While Anna Boden and Ryan Fleck’s first foray into the Marvel Cinematic Universe, the Brie Larson-starring “Captain Marvel,” mostly functions as a big budget introduction to the superhero, tucked inside of it is yet another origin story. While Samuel L. Jackson’s Nick Fury has been a steady presence in the franchise since it first began, his background has remained a mystery, one that “Captain Marvel” helps open up by way of an unexpected friendship that humanizes the tough-talking leader. It’s pulled from one of the actor’s own real-life relationships.
In the film, Jackson’s Nick Fury is one of the first people to come into contact with Larson’s jet pilot Carol Danvers, who literally falls to Earth after a stint in space. Carol thinks Fury is an idiot, while the future head of S.H.I.E.L.D. is pretty confused as to why an obviously human woman is going on about being a space alien to government brass. As the pair navigate each other and the increasingly weird circumstances of the ’90s-set film, “Captain Marvel” turns into something of a buddy comedy, and Larson and Jackson’s real life bond shines through.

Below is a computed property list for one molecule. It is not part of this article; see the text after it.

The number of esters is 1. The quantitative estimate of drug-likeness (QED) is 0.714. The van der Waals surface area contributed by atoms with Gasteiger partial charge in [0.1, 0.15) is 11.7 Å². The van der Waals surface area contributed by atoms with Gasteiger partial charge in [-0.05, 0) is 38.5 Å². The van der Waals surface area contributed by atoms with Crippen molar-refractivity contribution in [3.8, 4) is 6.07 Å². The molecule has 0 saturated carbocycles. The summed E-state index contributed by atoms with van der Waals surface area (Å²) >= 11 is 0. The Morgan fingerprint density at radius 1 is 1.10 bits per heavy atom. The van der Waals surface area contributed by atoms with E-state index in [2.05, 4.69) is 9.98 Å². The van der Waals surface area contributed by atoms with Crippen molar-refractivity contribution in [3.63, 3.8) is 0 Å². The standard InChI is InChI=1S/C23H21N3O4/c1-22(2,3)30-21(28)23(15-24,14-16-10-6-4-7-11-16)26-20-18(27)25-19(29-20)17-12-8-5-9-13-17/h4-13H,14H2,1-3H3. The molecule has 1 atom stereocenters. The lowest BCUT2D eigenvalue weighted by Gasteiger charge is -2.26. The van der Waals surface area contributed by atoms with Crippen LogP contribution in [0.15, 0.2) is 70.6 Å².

“We know each other very well,” Jackson said in a recent interview with IndieWire. “We do better back and forth, we do laugh easily between the two of us. There is a sly sort of looking at each other and testing each other in an interesting way in terms of first contact: ‘crazy lady, dumb guy.’ … All those things work very well and we work very well together.”
When Larson signed on for “Captain Marvel,” studio brass told her that they hoped to pair her Carol Danvers up with a young Nick Fury. Her long-time friend was game to reunite with his “Kong: Skull Island” co-star. “She called me and said, ‘They want us to be in this movie together!’ and I’m like, ‘I have to do it, I have a contract, so, here we go,'” Jackson said with a chuckle.
Their bond also helps ground what is ultimately a major turning point for Jackson’s character, who has always been known to MCU audiences as the one man who can connect the universe’s disparate heroes. In “Captain Marvel,” Fury is forced to get hip to the superhero world quite quickly, all thanks to Carol. It’s not just her origin story, it’s also the beginning of what would become the Avengers, and Fury’s ability to recognize extraordinary talent in nutty places.
“As Nick Fury tells her, ‘I kind of know a warrior when I see one, and you are that thing that you say you are. I don’t know that you’re an alien, but I do know that you’re a soldier,'” he said. “Nick Fury being Nick Fury probably realizes that, ‘Okay, the people who are above me probably know there’s aliens and they never said anything, or they got some somewhere. So now I can’t trust them, which is the beginning of him being who he is, and understanding, ‘Okay, I’ve got to get together a force of people that can help me do what I need to do in this world.'”